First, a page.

The Sweet Honey in the Rock setting of that quote above has been running through my head since a wonderful morning at church. We dressed Caroline in an absolutely lovely spring dress that arrived in the mail this week from the parents of Kevin's best friend from high school. I was so moved to receive this gift as these are not people with whom we maintain direct contact and yet... like so many like them... they showered us with generosity in this season of joy. Caroline does not belong to Kevin and I alone. She belongs to so many.
Before church one of the other young moms in the congregation asked if she could hold her, and indeed she could and did. So many commented on her beauty and growth. She belongs to so many.
We decided that we would try nursery care for the first time this week as the choir (that Kev directs and in which I sing) was singing, shortly after the nursery care provider, Lauren, takes little ones out of worship. I consulted with the nursery care provider before church, warning her that we were waiting on (sorry, Jack!) a BIG poop and walking her through the content of our diaper bag. Lauren was THRILLED we were planning to relinquish Caroline to her and READY for the task. I assured her that if she cried for more than 10 minutes she could and should come and get us, and that if the diaper was overwhelming, again... come get us. She said, "Fine." She was just so glad to have ANY time with her at all.
I fed Caroline shortly before the children's sermon (after which folks exit) and she fell into a peaceful sleep. Kev handed our sleeping beauty to Lauren. And off they went. And we worshipped peacefully the rest of the hour (and I even managed to finish a knitting project!) When Kev went to pick her up he got a handwritten nursery report on how she had done for the morning. She did GREAT! She spent most of the time cuddling with the Lauren's elementary aged assistant, Jessica. She didn't dirty her diaper at all though she was gassy- no surprise there. She was an utter delight. This wasn't on the hand written report, but apparently they blew bubbles (because the two year old son of the mom who held her earlier) loves them. And these were her first bubbles. She was fascinated, trying to figure out what to do with her hands, watching as Teddy, the little boy caught and squeezed the bubbles. Apparently she only fussed for a few minutes and was fine once the person holding her got up and moving. It felt so good to know that she responds well to the care of others, even the care of strangers! She does not belong to us alone; she belongs to so many.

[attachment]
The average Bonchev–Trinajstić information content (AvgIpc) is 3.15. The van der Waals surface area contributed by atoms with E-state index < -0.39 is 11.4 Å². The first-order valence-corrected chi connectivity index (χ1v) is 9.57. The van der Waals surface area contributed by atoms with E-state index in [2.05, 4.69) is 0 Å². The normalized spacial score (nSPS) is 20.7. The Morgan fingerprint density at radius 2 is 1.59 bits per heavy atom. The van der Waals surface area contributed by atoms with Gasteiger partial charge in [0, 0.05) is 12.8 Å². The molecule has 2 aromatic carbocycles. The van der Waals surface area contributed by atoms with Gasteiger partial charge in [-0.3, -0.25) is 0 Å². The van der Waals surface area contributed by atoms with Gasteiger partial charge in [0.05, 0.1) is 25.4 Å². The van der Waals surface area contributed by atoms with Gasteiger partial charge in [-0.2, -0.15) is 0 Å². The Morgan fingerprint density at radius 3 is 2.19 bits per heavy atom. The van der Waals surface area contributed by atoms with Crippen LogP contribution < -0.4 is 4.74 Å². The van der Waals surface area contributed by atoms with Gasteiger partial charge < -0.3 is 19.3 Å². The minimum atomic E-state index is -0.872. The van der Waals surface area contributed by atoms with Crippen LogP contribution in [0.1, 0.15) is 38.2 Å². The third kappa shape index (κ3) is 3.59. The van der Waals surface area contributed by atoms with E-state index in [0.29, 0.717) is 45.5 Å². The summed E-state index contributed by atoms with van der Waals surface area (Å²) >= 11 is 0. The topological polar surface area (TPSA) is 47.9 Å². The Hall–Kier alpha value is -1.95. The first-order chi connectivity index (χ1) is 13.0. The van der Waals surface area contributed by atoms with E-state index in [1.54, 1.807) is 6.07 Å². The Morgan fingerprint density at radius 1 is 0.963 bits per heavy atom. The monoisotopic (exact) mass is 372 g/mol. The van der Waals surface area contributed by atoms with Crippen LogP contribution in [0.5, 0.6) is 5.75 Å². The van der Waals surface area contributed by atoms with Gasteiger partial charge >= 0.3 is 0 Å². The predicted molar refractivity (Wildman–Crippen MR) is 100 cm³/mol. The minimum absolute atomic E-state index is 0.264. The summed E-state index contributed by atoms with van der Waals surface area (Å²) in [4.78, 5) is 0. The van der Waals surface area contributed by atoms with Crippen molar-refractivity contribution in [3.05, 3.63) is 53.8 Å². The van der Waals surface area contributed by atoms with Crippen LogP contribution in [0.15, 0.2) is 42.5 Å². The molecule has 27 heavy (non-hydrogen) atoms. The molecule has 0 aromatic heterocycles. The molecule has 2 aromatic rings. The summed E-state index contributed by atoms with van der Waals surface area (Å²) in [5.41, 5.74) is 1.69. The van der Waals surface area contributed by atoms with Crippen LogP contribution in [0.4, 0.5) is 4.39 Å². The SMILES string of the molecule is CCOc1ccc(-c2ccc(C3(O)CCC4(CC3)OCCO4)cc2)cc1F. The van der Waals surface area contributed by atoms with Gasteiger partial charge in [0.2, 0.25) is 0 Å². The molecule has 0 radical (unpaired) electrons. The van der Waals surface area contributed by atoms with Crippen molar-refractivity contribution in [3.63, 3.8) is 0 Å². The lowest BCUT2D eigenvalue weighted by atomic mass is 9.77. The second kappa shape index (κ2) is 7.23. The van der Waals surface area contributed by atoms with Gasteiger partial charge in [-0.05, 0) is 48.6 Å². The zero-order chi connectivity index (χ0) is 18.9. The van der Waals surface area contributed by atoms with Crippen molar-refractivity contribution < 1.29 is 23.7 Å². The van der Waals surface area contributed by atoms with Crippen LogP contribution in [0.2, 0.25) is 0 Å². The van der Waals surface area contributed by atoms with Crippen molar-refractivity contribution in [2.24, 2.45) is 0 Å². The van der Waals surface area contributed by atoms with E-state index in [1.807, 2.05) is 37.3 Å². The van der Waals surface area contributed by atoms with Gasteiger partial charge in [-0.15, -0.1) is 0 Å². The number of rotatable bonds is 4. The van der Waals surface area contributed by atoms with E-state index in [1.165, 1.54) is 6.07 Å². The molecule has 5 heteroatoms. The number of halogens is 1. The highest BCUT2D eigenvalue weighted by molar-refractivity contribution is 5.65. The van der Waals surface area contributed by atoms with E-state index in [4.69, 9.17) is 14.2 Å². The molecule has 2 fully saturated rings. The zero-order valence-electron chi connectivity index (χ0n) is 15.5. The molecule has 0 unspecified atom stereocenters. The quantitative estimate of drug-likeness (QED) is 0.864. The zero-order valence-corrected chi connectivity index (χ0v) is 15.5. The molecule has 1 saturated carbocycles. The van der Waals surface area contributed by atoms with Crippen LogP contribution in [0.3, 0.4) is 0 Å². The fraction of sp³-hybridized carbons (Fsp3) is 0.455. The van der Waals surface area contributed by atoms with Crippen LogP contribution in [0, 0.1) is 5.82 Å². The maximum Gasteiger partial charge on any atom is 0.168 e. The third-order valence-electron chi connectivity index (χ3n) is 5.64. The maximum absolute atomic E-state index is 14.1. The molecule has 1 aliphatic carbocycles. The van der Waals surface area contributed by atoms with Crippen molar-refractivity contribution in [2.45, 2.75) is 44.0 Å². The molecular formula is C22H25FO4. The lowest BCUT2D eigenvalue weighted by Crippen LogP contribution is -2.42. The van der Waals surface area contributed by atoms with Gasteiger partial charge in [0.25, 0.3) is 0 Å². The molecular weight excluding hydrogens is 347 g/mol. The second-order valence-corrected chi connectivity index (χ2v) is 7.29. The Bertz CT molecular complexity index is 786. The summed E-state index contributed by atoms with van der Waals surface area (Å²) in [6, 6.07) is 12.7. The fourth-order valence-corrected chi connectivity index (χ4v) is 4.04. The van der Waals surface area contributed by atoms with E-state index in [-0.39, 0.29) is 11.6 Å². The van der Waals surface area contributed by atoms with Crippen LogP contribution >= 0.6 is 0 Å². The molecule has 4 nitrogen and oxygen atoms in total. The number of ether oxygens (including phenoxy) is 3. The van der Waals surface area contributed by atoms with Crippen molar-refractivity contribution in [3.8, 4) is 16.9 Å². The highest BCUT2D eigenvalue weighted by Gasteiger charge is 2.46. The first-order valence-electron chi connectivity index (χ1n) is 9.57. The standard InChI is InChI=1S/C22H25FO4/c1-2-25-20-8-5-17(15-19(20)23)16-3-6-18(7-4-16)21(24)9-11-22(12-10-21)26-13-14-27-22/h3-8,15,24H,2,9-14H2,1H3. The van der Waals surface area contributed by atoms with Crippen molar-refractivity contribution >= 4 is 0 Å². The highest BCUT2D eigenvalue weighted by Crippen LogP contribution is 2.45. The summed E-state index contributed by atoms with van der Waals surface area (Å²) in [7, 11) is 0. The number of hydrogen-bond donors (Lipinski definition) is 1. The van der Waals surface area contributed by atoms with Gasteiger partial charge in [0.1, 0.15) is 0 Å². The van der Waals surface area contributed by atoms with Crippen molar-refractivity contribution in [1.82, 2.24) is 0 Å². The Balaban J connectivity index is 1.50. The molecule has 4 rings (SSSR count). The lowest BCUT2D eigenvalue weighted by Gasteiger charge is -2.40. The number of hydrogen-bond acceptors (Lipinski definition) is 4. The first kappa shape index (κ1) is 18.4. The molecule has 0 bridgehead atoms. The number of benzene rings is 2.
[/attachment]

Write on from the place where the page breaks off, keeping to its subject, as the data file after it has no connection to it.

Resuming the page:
I fed and changed her before the second service with congregation number two. I left her with Kevin at the beginning of the praise and worship time so that I could relieve myself and when I came back she was in the arms of a young girl and was totally content. She was looking up at this little girl (I want to remember her name- Cekira) with her big and curious eyes. And then a little later she was in the arms of a little boy. Both of these children held her with such confidence and shifted her around when she would start to fuss, instinctively, it seemed, knowing how to calm a young baby. And Kevin and I were able to sing our hearts out and really prepare for worship. It was marvelous. During all the praise and worship time she moved between about 5 people sitting near us, children and adults. And stayed quite content through it all. One of the things we noticed in our earliest worship experiences with this congregation was the way in which the whole community cares for all the children. Children in this church rarely sit with their parents. In fact, I'm still trying to figure out to whom some children belong. But this was the first week that I began to experience Caroline being fully woven into this web of care. And it was spectacular. She does not belong to us alone; she belongs to so many.
"Your children are not your children..." not at all. Thanks be to God.